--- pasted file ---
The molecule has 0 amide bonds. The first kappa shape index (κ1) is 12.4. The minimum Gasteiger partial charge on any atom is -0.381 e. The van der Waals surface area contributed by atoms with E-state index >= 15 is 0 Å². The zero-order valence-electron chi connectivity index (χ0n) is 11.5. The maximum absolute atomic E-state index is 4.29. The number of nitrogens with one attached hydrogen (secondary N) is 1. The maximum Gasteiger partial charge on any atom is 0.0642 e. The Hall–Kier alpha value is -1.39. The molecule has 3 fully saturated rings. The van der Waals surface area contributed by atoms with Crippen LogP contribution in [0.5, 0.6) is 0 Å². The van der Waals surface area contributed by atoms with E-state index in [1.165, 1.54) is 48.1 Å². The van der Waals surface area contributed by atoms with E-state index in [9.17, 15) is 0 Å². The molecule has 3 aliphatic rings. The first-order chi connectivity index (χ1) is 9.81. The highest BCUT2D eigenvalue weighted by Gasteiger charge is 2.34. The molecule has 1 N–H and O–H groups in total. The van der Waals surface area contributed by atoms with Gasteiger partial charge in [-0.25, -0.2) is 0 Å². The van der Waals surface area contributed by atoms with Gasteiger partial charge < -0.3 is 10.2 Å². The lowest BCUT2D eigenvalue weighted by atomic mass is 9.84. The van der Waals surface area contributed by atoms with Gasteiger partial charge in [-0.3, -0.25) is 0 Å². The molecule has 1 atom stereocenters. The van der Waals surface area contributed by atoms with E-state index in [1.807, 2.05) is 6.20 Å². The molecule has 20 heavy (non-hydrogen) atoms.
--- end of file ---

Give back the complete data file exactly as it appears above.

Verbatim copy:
The molecule has 0 amide bonds. The first kappa shape index (κ1) is 12.4. The minimum Gasteiger partial charge on any atom is -0.381 e. The van der Waals surface area contributed by atoms with E-state index >= 15 is 0 Å². The zero-order valence-electron chi connectivity index (χ0n) is 11.5. The maximum absolute atomic E-state index is 4.29. The number of nitrogens with one attached hydrogen (secondary N) is 1. The maximum Gasteiger partial charge on any atom is 0.0642 e. The Hall–Kier alpha value is -1.39. The molecule has 3 fully saturated rings. The van der Waals surface area contributed by atoms with Crippen LogP contribution in [0.5, 0.6) is 0 Å². The van der Waals surface area contributed by atoms with E-state index in [1.165, 1.54) is 48.1 Å². The van der Waals surface area contributed by atoms with E-state index in [9.17, 15) is 0 Å². The molecule has 3 aliphatic rings. The first-order chi connectivity index (χ1) is 9.81. The highest BCUT2D eigenvalue weighted by Gasteiger charge is 2.34. The molecule has 1 N–H and O–H groups in total. The van der Waals surface area contributed by atoms with Gasteiger partial charge in [-0.25, -0.2) is 0 Å². The van der Waals surface area contributed by atoms with Gasteiger partial charge < -0.3 is 10.2 Å². The lowest BCUT2D eigenvalue weighted by atomic mass is 9.84. The van der Waals surface area contributed by atoms with Gasteiger partial charge in [-0.3, -0.25) is 0 Å². The molecule has 1 atom stereocenters. The van der Waals surface area contributed by atoms with E-state index in [1.807, 2.05) is 6.20 Å². The molecule has 20 heavy (non-hydrogen) atoms.